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Study To Investigate Self-Reported Teacher Absenteeism And Desire To Leave Teaching As They Relate To Teacher-Reported Teaching Satisfaction, Job-Related Stress, Symptoms Of Depression, Irrational Beliefs, And Self- Efficacy, Georgina Ruth Green Oct 2014

Study To Investigate Self-Reported Teacher Absenteeism And Desire To Leave Teaching As They Relate To Teacher-Reported Teaching Satisfaction, Job-Related Stress, Symptoms Of Depression, Irrational Beliefs, And Self- Efficacy, Georgina Ruth Green

All Dissertations, Theses, and Capstone Projects

This study aimed to examine teacher-reported absenteeism and intention to leave the profession by investigating the relationships between teachers' demographic characteristics, self-rated teaching-related stress, job satisfaction, symptoms of depression, irrational beliefs, and self-efficacy. According to Steers and Rhodes' (1978; Rhodes & Steers, 1990) theory of employee absenteeism, employees are absent from or leave their jobs because of personal factors that influence or are associated with their ability to attend work, and motivational factors that relate to job satisfaction. Teacher characteristics such as age, gender, number of children, ethnicity, education level, and years of teaching experience frequently relate to absenteeism and attrition (Borman & Dowling, 2008, Bobbitt, Leich, Whitener, & Lynch, 1994; Boe, Bobbitt, Cook, Barkanic, & Mailsin, 1998; Grissmer & Kirby, 1987, 1992, 1997; Hafner & Owings, 1991; Murnane, Singer, & Willett, 1988), and are included in this dissertation. A sample of 252 NYS teachers completed an online survey. Correlations existed between variables whereby lower job satisfaction contributed to teachers desire to take a sick day due to perceived teaching related stress. Depression and irrational beliefs were associated with less teacher self-efficacy and job satisfaction and greater intention to leave the teaching profession. In this study, it seems that a fairly high percentage of participants met suggested cut off score for symptoms of depression (approximately 40% of teachers). Regression analyses showed that as depression increased, the desire to take a day off work due to self-perceived, teaching-related stress also tended to increase. Irrational beliefs were also a significant predictor, of self-perceived, teaching- related stress, suggesting that as irrational beliefs increased, the desire to take a day off work due to stress also tended to increase. No significant relationships existed between self-efficacy, depression, irrational beliefs, and job satisfaction and participants' years of experience and level of education. This study supports the existing research as well as Steers and Rhodes' theory of absentee behavior and job-satisfaction (Ahlgren & Gadnib, 2011; Collie et al., 2012; Klassen & Chiu, 2010; Markow et al., 2013; Schonfeld, 1990a, 1990b, 1996).


Teacher Trust Levels And How They Differ Between School Settings And Impact Teacher Involvement In Student Achievement Activities, Gretchen Kaeding Bergan Jun 2014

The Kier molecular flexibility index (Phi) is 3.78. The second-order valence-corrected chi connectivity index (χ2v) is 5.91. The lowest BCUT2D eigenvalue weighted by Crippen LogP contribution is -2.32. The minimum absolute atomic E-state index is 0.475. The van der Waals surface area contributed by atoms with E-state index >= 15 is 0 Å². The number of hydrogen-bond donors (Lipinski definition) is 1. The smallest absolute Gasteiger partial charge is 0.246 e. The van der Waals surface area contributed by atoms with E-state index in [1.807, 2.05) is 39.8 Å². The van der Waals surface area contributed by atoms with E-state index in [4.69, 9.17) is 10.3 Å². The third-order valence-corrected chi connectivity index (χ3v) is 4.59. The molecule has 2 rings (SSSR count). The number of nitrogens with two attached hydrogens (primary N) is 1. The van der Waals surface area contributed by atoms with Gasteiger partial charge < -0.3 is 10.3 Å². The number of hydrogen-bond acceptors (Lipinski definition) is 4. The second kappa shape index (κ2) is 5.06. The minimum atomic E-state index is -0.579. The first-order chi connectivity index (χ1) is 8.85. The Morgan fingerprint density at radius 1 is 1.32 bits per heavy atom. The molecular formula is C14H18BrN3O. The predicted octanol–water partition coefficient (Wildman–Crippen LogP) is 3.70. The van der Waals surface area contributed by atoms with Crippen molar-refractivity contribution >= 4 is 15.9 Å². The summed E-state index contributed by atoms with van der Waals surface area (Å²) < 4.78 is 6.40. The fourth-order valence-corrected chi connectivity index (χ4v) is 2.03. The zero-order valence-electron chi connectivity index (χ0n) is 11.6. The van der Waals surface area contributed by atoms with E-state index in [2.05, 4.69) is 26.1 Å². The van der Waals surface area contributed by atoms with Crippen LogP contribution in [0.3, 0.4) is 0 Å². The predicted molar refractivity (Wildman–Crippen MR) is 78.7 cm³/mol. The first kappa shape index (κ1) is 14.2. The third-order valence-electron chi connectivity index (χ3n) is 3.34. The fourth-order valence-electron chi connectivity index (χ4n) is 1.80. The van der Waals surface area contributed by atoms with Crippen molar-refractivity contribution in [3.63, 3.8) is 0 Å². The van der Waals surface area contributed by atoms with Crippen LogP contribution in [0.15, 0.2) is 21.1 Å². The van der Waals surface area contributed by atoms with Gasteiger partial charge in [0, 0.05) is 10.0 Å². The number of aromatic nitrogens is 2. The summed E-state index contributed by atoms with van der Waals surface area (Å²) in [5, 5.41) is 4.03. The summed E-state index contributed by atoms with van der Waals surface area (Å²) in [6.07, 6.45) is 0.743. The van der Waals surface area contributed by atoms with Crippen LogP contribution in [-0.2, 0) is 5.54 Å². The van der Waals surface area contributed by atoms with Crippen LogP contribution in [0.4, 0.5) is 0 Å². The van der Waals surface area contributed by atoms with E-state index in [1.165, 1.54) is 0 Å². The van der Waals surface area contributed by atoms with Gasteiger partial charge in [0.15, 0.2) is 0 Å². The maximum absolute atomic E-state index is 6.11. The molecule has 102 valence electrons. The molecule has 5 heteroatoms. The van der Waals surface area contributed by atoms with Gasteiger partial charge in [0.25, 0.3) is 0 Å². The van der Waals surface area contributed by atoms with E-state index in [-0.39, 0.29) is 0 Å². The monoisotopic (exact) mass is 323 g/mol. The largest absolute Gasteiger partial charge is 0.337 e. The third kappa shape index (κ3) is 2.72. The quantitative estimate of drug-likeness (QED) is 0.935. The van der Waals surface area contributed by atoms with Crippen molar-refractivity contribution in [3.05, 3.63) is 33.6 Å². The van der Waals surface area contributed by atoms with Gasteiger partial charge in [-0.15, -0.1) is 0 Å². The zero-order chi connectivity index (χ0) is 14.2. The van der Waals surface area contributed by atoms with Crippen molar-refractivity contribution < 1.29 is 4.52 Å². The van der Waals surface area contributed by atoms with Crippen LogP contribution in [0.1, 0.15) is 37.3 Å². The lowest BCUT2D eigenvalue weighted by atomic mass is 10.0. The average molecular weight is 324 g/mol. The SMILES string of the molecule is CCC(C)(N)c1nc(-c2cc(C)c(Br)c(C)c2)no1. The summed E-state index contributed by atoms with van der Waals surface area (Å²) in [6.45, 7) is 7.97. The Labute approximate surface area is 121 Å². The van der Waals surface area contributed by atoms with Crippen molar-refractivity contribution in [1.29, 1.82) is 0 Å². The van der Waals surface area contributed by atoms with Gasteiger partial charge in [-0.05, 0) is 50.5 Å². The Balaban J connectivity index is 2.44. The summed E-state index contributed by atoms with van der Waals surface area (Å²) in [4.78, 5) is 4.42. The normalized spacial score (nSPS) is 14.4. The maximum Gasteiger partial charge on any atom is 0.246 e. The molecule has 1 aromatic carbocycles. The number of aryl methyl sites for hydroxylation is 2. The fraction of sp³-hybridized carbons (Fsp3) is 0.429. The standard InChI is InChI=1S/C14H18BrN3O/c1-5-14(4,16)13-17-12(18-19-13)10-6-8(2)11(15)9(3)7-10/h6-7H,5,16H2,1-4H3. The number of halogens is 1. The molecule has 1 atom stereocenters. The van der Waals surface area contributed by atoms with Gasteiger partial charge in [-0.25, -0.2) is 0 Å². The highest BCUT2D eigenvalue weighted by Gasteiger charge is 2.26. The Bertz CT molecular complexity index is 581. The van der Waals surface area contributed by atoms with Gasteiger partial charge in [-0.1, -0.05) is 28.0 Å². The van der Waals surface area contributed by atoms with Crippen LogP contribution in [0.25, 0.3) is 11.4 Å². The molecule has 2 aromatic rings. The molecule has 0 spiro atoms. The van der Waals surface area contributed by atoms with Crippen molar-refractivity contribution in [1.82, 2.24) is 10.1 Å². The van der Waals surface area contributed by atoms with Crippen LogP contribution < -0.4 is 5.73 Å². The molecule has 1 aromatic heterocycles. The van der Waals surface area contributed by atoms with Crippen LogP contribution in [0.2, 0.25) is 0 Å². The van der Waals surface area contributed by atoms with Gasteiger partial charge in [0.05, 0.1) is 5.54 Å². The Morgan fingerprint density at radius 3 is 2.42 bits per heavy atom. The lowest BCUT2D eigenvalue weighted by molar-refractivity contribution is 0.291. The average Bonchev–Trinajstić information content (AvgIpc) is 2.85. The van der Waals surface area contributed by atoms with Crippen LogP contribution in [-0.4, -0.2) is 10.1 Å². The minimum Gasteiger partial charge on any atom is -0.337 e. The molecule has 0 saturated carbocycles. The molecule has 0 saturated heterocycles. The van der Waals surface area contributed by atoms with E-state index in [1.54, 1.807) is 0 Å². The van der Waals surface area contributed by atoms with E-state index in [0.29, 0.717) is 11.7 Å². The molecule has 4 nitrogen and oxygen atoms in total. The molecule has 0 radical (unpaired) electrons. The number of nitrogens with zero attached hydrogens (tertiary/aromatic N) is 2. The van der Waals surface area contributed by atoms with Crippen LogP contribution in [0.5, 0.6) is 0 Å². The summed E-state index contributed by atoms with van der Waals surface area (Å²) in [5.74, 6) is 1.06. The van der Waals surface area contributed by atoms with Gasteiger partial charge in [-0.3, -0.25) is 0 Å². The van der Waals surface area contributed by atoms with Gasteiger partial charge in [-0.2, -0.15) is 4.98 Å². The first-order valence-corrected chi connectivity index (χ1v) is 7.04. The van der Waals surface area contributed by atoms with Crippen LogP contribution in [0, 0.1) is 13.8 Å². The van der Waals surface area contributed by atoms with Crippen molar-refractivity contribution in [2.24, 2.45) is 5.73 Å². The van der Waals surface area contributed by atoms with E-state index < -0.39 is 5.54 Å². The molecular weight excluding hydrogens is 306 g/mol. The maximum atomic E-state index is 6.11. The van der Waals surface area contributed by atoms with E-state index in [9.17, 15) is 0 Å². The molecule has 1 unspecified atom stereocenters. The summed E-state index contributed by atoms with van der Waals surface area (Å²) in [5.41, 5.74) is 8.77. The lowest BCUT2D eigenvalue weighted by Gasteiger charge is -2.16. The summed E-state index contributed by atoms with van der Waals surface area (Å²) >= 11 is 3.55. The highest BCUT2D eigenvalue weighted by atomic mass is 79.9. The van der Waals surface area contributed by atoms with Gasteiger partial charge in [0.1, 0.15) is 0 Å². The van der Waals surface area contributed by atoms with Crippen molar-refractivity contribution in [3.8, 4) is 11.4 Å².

Teacher Trust Levels And How They Differ Between School Settings And Impact Teacher Involvement In Student Achievement Activities, Gretchen Kaeding Bergan

Dissertations

The No Child Left Behind Act of 2001 has brought accountability to the world of education. The Act’s purpose was to bring a standards-based educational reform process nationally by establishing measurable goals and high academic standards for students and teachers. The mandate to the states from the federal government specified that each state set up incremental assessments of all children, and schools have responded with significant efforts to improve student outcomes. One factor, teacher-to-teacher trust levels, has been shown through research (Bryk & Schneider, 1996) to improve professional working environments and student learning.

This was a comparison study of teacher-to-teacher trust levels in three differing educational settings, which included (a) non-charter public, (b) charter public, and (c) parochial/private. The study used 2012-13 data captured by the survey “Chicago Public Schools: My Voice, My School” created by Bryk and Schneider (1996), and a data set collected in 2013 from the Chicago private/parochial schools using a modified version of the same instrument. Only the data for the items covered in the modified version of the survey were used for the statistical analysis of the study’s three hypotheses.

The study used three levels of regression analysis to test the hypotheses that (1) there will be a relationship between the dependent variable of teacher-to-teacher trust and the independent variables of reflective dialogue, collective responsibilities, use of assessment data, and focus on student learning; (2) there will be a difference in the same five variables between teachers in the three different ...


Teacher Perception Of Social/Emotional Skills Of Preschool Children And The Relationship To Common Core Standards, A. Mi'kel Price May 2014

Teacher Perception Of Social/Emotional Skills Of Preschool Children And The Relationship To Common Core Standards, A. Mi'kel Price

All Graduate Plan B and other Reports

Sampson is a 4-year-old preschooler. It is difficult for him to make friends, understand simple social settings, and interact with peers. He struggles to interpret incoming contextual information (such as talking to a peer about the blocks they are playing with), has difficulty comprehending non-literal/figurative expressions (such as jokes and irony), and implicit messages (such as when a child does not want to play with him). Sampson’s difficulties increase his risk of social isolation and lower self-esteem.

This vignette offers a glimpse into the challenges faced by children with low social/emotional skills. The social use of language ...